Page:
REVIEW: ‘The Immortal She-Hulk,’ Issue #1

Reading Time: 3 minutes

The Immortal She-Hulk #1

The Immortal She-Hulk #1 is published by Marvel Comics, written by Al Ewing, art by Jon Davis-Hunt, colors by Marcia Menyz, and letters by Cory Petit. Jennifer Walters got a second lease on life when she received a blood transfusion from her cousin Bruce Banner. But Bruce didn’t save her life, he brought her back from the dead. Now, having the experience of dying and returning become a pattern to her existence, Jennifer struggles with how to handle the concepts of life and death.

The cyclical nature of life and death for a comic book superhero is one that has always given me pause. What does that do to a person? Does it make one feel invincible and reckless? Or would it make you all the more fearful that the next time won’t be the same? The concept of conditional immortality has certainly been making the rounds lately. The Immortal She-Hulk #1 does a superb job of delivering the first steps into its own deep look into the subject.

As an Avengers fan who has loved what the current comic run has done with She-Hulk, I thoroughly appreciate how Ewing is approaching the character. Delving deeper into recurring deaths and resurrections of the character, and what experiences stem from those deaths are thoroughly interesting. Her confusion and search for understanding is delivered in an emotionally deep way.

Jennifer is lost. She is struggling with what her cycle of life and death means for her. And while Ewing has her reach out to others who might have insight, the opinions they give her are not exactly helpful. And to be fair, how one contextualizes life and death is always a personal and unique thing. These interactions showing Jen searching for answers she’s clearly needed for quite some time make up the best moments of The Immortal She-Hulk #1. And while they are the best, they aren’t the only compelling aspect of the book.

What exactly Jennifer experiences when she dies is interesting. I won’t spoil, but it isn’t what I was expecting. I look forward to learning more about it this new aspect of She-Hulk’s world as this story continues.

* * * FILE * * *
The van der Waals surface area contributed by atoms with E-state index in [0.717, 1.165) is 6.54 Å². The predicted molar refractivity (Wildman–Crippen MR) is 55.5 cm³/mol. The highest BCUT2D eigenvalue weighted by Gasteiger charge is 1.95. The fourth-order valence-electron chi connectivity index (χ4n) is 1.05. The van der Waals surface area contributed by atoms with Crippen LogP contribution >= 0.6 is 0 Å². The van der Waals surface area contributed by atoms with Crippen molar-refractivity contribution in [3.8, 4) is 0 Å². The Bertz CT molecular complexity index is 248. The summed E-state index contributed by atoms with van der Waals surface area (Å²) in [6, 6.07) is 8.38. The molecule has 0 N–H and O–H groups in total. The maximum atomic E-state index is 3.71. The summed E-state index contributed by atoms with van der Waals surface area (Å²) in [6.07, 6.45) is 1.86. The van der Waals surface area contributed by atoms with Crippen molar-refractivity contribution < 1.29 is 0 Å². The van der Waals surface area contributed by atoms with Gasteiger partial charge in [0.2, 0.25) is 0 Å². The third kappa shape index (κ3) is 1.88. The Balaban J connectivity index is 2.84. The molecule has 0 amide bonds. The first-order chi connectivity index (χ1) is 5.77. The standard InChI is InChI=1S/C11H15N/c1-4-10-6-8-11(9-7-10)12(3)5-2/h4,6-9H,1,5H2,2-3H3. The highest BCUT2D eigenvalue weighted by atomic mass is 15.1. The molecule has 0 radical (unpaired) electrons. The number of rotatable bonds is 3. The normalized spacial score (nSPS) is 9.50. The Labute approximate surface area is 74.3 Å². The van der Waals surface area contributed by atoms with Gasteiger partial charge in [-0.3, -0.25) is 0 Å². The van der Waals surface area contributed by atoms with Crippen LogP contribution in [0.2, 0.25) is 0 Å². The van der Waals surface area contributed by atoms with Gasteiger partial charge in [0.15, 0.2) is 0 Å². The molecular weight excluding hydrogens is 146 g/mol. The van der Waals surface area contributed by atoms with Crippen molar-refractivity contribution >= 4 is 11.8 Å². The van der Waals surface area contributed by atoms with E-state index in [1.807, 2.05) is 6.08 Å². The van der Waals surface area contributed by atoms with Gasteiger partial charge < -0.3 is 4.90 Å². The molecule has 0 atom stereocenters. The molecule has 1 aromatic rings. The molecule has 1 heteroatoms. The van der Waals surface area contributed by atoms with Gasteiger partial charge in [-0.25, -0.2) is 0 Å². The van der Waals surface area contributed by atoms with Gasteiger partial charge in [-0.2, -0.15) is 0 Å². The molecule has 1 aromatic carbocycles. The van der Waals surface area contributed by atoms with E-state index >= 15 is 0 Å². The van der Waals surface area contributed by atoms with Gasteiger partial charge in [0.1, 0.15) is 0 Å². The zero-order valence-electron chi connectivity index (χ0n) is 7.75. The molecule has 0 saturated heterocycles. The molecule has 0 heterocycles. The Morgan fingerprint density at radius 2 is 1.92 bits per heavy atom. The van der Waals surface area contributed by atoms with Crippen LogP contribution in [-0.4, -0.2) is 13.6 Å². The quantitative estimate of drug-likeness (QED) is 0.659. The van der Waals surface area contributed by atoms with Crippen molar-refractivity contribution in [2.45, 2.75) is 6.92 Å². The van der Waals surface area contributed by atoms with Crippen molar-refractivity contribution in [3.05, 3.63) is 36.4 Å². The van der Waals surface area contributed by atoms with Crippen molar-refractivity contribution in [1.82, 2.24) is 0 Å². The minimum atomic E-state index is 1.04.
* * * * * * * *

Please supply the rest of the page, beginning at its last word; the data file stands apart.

As strong as The Immortal She-Hulk #1’s writing is, the art is every bit it’s equal. Davis-Hunt’s work captures this story superbly. The visual presentation of the world She-Hulk goes to upon dying is particularly striking. The other aspect of the art I really appreciated is how it visually presents She-Hulk’s past.

She-Hulk’s visual design has undergone some big changes in recent years. Going from a somewhat muscular green woman to a figure truly worthy of the name Hulk, jumping back into her early days could be quite confusing for a newer reader that only knows the modern character. Davis-Hunt does a great job bridging these two versions together. While flashback moments to early days in her superhero life show a different She-Hulk, the version still feels closer to the modern than I generally remember. It is noticeably different, but not jarringly so.

All this excellent art is further enhanced by Menyz’s colorwork. The colors chosen fit excellently with the issue’s tones well. Of particular note is the use of orange here. Not usually one that I see used extensively alongside the expected heavy greens throughout this book, yet it works strikingly well. It adds another unique visual element to the book.

Wrapping up The Immortal She-Hulk #1’s presentation is Petit’s letters. The job of delivering the story in a clear and easy to follow visual is executed with skill here.

As I look back on it I find myself thoroughly impressed with my experience reading The Immortal She-Hulk #1. It delivers the start of a deep story, which poses plenty of questions I hope to get answers to. Plus, it manages to do something that comics often struggle with, it leaves me worried about She-Hulk. One of those characters writers can have difficulty with creating concern for, given the often absurd power level the character displays.

The Immortal She-Hulk #1 is available September 23rd wherever comics are sold.

The Immortal She-Hulk #1
4.5

TL;DR

As I look back on it I find myself thoroughly impressed with my experience reading The Immortal She-Hulk #1. It delivers the start of a deep story, which poses plenty of questions I hope to get answers to. Plus, it manages to do something that comics often struggle with, it  leaves me worried about She-Hulk. One of those characters writers can have difficulty with creating concern for, given the often absurd power level the character displays.